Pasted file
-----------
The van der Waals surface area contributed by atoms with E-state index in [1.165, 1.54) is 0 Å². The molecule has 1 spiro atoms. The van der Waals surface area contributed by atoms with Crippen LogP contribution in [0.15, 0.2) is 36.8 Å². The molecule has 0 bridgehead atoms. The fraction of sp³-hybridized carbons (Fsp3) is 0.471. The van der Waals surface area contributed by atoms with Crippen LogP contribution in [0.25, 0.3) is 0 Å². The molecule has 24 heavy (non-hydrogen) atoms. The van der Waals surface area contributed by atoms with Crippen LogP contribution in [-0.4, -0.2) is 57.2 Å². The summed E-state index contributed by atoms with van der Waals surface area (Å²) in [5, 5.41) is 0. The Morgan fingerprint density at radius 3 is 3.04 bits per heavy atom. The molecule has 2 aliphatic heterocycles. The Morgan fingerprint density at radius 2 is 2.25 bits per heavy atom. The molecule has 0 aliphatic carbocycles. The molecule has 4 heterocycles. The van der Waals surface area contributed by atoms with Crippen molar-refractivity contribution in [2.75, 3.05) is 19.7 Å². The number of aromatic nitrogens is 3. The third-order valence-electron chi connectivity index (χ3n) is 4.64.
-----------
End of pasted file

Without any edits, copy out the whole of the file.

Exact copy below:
The van der Waals surface area contributed by atoms with E-state index in [1.165, 1.54) is 0 Å². The molecule has 1 spiro atoms. The van der Waals surface area contributed by atoms with Crippen LogP contribution in [0.15, 0.2) is 36.8 Å². The molecule has 0 bridgehead atoms. The fraction of sp³-hybridized carbons (Fsp3) is 0.471. The van der Waals surface area contributed by atoms with Crippen LogP contribution in [0.25, 0.3) is 0 Å². The molecule has 24 heavy (non-hydrogen) atoms. The van der Waals surface area contributed by atoms with Crippen LogP contribution in [-0.4, -0.2) is 57.2 Å². The summed E-state index contributed by atoms with van der Waals surface area (Å²) in [5, 5.41) is 0. The Morgan fingerprint density at radius 3 is 3.04 bits per heavy atom. The molecule has 2 aliphatic heterocycles. The Morgan fingerprint density at radius 2 is 2.25 bits per heavy atom. The molecule has 0 aliphatic carbocycles. The molecule has 4 heterocycles. The van der Waals surface area contributed by atoms with Crippen molar-refractivity contribution in [2.75, 3.05) is 19.7 Å². The number of aromatic nitrogens is 3. The third-order valence-electron chi connectivity index (χ3n) is 4.64.